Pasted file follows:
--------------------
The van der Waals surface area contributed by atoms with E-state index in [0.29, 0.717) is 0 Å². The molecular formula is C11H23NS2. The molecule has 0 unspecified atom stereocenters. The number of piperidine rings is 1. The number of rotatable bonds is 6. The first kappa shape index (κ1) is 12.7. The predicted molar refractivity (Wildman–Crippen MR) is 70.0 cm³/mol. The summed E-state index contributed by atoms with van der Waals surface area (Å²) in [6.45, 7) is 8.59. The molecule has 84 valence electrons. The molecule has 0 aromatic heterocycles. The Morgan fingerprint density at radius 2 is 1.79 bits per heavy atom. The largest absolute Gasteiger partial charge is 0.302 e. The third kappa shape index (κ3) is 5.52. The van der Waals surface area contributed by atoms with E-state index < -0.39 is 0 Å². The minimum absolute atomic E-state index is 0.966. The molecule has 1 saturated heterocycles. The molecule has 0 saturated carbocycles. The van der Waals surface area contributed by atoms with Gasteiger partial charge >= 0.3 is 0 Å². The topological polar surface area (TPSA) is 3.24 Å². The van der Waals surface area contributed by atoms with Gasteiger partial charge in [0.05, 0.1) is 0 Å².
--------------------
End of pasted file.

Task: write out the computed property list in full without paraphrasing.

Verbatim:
The van der Waals surface area contributed by atoms with E-state index in [0.29, 0.717) is 0 Å². The molecular formula is C11H23NS2. The molecule has 0 unspecified atom stereocenters. The number of piperidine rings is 1. The number of rotatable bonds is 6. The first kappa shape index (κ1) is 12.7. The predicted molar refractivity (Wildman–Crippen MR) is 70.0 cm³/mol. The summed E-state index contributed by atoms with van der Waals surface area (Å²) in [6.45, 7) is 8.59. The molecule has 84 valence electrons. The molecule has 0 aromatic heterocycles. The Morgan fingerprint density at radius 2 is 1.79 bits per heavy atom. The largest absolute Gasteiger partial charge is 0.302 e. The third kappa shape index (κ3) is 5.52. The van der Waals surface area contributed by atoms with E-state index < -0.39 is 0 Å². The minimum absolute atomic E-state index is 0.966. The molecule has 1 saturated heterocycles. The molecule has 0 saturated carbocycles. The van der Waals surface area contributed by atoms with Gasteiger partial charge >= 0.3 is 0 Å². The topological polar surface area (TPSA) is 3.24 Å². The van der Waals surface area contributed by atoms with Gasteiger partial charge in [0.05, 0.1) is 0 Å².